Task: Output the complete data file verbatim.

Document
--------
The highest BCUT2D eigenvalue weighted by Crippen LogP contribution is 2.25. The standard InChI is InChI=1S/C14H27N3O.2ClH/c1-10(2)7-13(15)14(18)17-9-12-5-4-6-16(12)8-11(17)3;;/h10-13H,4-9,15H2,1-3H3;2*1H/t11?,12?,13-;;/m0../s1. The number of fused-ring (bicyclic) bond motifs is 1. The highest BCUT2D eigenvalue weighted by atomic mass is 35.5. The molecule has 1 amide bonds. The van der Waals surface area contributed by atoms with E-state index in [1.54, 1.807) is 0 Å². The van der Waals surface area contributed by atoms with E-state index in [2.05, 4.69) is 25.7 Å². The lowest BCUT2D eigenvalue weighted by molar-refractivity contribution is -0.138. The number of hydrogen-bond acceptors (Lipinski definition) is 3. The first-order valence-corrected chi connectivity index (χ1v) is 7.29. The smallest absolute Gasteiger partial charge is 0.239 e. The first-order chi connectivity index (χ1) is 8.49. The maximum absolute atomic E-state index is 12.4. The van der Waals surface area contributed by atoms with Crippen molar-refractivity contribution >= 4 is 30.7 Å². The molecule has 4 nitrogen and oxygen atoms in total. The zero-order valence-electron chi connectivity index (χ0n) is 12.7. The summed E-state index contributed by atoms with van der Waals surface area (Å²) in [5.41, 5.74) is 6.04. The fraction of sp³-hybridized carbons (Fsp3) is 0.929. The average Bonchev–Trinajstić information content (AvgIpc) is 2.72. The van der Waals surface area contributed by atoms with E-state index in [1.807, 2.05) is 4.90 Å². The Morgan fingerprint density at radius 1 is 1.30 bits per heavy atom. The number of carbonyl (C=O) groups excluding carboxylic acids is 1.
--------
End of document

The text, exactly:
The highest BCUT2D eigenvalue weighted by Crippen LogP contribution is 2.25. The standard InChI is InChI=1S/C14H27N3O.2ClH/c1-10(2)7-13(15)14(18)17-9-12-5-4-6-16(12)8-11(17)3;;/h10-13H,4-9,15H2,1-3H3;2*1H/t11?,12?,13-;;/m0../s1. The number of fused-ring (bicyclic) bond motifs is 1. The highest BCUT2D eigenvalue weighted by atomic mass is 35.5. The molecule has 1 amide bonds. The van der Waals surface area contributed by atoms with E-state index in [1.54, 1.807) is 0 Å². The van der Waals surface area contributed by atoms with E-state index in [2.05, 4.69) is 25.7 Å². The lowest BCUT2D eigenvalue weighted by molar-refractivity contribution is -0.138. The number of hydrogen-bond acceptors (Lipinski definition) is 3. The first-order valence-corrected chi connectivity index (χ1v) is 7.29. The smallest absolute Gasteiger partial charge is 0.239 e. The first-order chi connectivity index (χ1) is 8.49. The maximum absolute atomic E-state index is 12.4. The van der Waals surface area contributed by atoms with Crippen molar-refractivity contribution >= 4 is 30.7 Å². The molecule has 4 nitrogen and oxygen atoms in total. The zero-order valence-electron chi connectivity index (χ0n) is 12.7. The summed E-state index contributed by atoms with van der Waals surface area (Å²) in [5.41, 5.74) is 6.04. The fraction of sp³-hybridized carbons (Fsp3) is 0.929. The average Bonchev–Trinajstić information content (AvgIpc) is 2.72. The van der Waals surface area contributed by atoms with E-state index in [1.807, 2.05) is 4.90 Å². The Morgan fingerprint density at radius 1 is 1.30 bits per heavy atom. The number of carbonyl (C=O) groups excluding carboxylic acids is 1.